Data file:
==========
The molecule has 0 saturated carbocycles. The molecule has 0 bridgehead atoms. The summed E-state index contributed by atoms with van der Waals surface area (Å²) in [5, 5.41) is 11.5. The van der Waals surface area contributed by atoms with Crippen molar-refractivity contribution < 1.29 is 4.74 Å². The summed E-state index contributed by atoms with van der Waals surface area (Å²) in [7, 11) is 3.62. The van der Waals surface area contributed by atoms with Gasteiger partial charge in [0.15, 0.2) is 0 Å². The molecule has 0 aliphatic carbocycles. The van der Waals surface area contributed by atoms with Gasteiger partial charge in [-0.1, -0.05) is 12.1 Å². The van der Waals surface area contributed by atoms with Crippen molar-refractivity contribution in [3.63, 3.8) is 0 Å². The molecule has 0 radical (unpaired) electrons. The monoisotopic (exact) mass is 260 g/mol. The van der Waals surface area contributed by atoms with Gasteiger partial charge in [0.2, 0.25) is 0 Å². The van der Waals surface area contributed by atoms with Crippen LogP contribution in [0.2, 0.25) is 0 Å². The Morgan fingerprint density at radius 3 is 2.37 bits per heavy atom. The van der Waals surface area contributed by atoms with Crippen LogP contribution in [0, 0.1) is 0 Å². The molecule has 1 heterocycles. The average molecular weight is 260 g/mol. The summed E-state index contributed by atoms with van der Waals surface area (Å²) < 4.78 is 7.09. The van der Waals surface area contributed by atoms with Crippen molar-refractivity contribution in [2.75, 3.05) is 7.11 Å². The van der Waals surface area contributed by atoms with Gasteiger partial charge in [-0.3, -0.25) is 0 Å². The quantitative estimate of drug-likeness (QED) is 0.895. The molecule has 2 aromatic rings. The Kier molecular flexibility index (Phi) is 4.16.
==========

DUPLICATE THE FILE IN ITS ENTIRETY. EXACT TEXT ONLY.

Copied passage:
The molecule has 0 saturated carbocycles. The molecule has 0 bridgehead atoms. The summed E-state index contributed by atoms with van der Waals surface area (Å²) in [5, 5.41) is 11.5. The van der Waals surface area contributed by atoms with Crippen molar-refractivity contribution < 1.29 is 4.74 Å². The summed E-state index contributed by atoms with van der Waals surface area (Å²) in [7, 11) is 3.62. The van der Waals surface area contributed by atoms with Gasteiger partial charge in [0.15, 0.2) is 0 Å². The molecule has 0 aliphatic carbocycles. The van der Waals surface area contributed by atoms with Gasteiger partial charge in [-0.1, -0.05) is 12.1 Å². The van der Waals surface area contributed by atoms with Crippen molar-refractivity contribution in [3.63, 3.8) is 0 Å². The molecule has 0 radical (unpaired) electrons. The monoisotopic (exact) mass is 260 g/mol. The van der Waals surface area contributed by atoms with Gasteiger partial charge in [0.2, 0.25) is 0 Å². The van der Waals surface area contributed by atoms with Crippen LogP contribution in [0.2, 0.25) is 0 Å². The Morgan fingerprint density at radius 3 is 2.37 bits per heavy atom. The van der Waals surface area contributed by atoms with Crippen LogP contribution in [0, 0.1) is 0 Å². The molecule has 1 heterocycles. The average molecular weight is 260 g/mol. The summed E-state index contributed by atoms with van der Waals surface area (Å²) < 4.78 is 7.09. The van der Waals surface area contributed by atoms with Crippen molar-refractivity contribution in [2.75, 3.05) is 7.11 Å². The van der Waals surface area contributed by atoms with Gasteiger partial charge in [-0.3, -0.25) is 0 Å². The quantitative estimate of drug-likeness (QED) is 0.895. The molecule has 2 aromatic rings. The Kier molecular flexibility index (Phi) is 4.16.